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Second Generation One Laptop Per Child Due In 2010.

Posted by: Bruce Nussbaum on May 20, 2008

I just received this release from OLPC passed on to me by fuseproject’s Yves Behar. Fascinating. Check out the image.


Second-generation XO laptop will continue to break through technology and cost barriers to deliver affordable learning tools for children in the poorest countries

Cambridge, Mass., May 20, 2008 – One Laptop per Child (OLPC), a non-profit organization focused on providing educational tools to help children in developing countries “learn learning,” announced today that work is already underway on a second- generation version of its revolutionary XO laptop computer. Leveraging new advances in technology, the primary goal of the “XO-2” will be to advance new concepts of learning as well as to further drive down the cost of the laptop so that it is affordable for volume purchase by developing nations.

“Based on feedback from governments, educators and most important, from the children themselves, we are aggressively working to lower the cost, power and size of the XO laptop so that it is more affordable and useable by the world’s poorest children,” said Nicholas Negroponte, founder and chairman of One Laptop per Child. “The delivery of the first generation XO laptop has sparked tremendous global interest in the project and provided valuable input on how to make the XO laptop an even better learning tool moving forward.”

“One Laptop per Child and the XO laptop are crucial to the fulfillment of the proposed UN Ninth Millennium Goal: to ensure that every child between the ages of 6 and 12 has immediate access to a personal laptop computer by 2015, said, Nirj Deva, Member of the European Parliament. “It’s only through access to education that young people will be able to develop the skills necessary to compete globally and to develop the solutions required to break the cycles of poverty, disease and malnutrition. Learning unites the child with the world, binds the village into a community, and joins that community to the global village.”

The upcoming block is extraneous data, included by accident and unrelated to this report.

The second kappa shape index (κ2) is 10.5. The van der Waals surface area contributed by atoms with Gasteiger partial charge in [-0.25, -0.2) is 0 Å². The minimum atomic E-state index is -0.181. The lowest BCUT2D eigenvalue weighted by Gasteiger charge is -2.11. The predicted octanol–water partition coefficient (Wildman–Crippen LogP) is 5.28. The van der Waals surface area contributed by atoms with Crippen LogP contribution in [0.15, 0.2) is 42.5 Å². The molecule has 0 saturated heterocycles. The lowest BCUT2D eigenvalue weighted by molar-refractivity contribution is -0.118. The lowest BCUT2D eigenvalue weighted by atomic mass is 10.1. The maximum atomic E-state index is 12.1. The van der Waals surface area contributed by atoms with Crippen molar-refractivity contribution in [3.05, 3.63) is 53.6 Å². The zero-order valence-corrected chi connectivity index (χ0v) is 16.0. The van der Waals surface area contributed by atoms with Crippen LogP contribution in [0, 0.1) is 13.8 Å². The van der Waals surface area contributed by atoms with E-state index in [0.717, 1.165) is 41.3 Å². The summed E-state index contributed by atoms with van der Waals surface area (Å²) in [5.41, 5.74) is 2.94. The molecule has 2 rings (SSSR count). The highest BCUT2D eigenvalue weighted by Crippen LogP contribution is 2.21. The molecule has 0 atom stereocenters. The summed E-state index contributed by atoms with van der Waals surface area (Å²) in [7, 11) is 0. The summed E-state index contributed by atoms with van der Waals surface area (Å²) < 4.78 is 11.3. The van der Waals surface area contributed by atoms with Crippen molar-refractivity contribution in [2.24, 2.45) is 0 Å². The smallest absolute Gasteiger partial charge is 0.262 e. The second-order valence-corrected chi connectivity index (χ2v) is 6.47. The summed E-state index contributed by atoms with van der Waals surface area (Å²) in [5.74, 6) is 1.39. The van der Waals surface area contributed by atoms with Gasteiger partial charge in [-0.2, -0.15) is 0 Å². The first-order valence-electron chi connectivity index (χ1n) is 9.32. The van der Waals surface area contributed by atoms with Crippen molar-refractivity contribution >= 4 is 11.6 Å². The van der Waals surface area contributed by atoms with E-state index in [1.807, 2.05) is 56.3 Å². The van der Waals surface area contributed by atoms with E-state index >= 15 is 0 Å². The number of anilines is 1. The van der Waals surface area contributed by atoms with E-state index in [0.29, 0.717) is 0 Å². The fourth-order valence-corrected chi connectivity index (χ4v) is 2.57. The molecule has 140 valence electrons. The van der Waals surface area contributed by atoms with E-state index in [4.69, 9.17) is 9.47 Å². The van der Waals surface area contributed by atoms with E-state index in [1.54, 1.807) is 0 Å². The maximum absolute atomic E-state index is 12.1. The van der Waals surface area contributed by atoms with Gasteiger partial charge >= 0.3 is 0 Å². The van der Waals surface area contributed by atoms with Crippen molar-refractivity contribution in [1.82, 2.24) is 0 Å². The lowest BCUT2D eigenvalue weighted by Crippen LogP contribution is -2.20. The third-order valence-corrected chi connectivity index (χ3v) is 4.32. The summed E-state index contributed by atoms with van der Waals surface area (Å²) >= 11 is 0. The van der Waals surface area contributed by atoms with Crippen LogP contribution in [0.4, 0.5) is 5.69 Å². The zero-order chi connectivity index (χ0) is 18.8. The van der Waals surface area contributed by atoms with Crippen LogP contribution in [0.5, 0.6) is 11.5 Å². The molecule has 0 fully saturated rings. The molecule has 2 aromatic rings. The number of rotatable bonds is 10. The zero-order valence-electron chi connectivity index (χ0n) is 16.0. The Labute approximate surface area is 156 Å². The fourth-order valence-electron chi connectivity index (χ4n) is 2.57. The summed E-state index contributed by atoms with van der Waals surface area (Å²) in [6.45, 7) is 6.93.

The first generation XO laptop went into production in early November 2007, and there are approximately 600,000 units in deployment in a number of countries including Peru, Uruguay, Mongolia, Haiti, Rwanda, Mexico, Cambodia, Ethiopia, Ghana, Iraq, Afghanistan, and the US and Canada (as a result of the Give One Get One charitable giving campaign that ran last November 12 – December 31, 2007). Key goals for the XO-2 include:

• Cost Reduction – Set in early 2005, the original target price of the XO laptop was $100. Although that target has not yet been met (it is now at $188), it is clear that OLPC must aim for an even lower target price of $75. New developments in display, processor and other hardware and software technologies will make it possible to achieve the $75 target in the future.

• Lower Power Consumption – While the first generation XO laptop already requires just one-tenth (2-4 watts versus 20-40 watts) of the electrical power necessary to run a standard laptop, the XO-2 will reduce power consumption even further to 1 watt. This is particularly important for children in remote and rural environments where electricity is scarce or non-existent. Lowering the power consumption will reduce the amount of time required for children to generate power themselves via a hand crank or other manual mechanisms.

• Smaller Footprint – The XO-2 laptop will be about half the size of the first generation device and will approximate the size of a book. The new design will make the XO laptop lighter and easier for children to carry with them to and from school or wherever they go. The XO-2 will continue to be in a green and white case and sport the XO logo in a multitude of colors that allow children to personalize the laptop as their own possession.

• Enhanced Book Experience – Dual-touch sensitive displays will be used to enhance the e-book experience, with a dual-mode display similar to the current XO laptop. The design provides a right and left page in vertical format, a hinged laptop in horizontal format, and a flat two-screen wide continuous surface that can be used in tablet mode. Younger children will be able to use simple keyboards to get going, and older children will be able to switch between keyboards customized for applications as well as for multiple languages. The dual-touch display is being designed by Pixel Qi, which was founded in early 2008 by Mary Lou Jepsen, former chief technology officer of One Laptop per Children and a leading expert on display technology.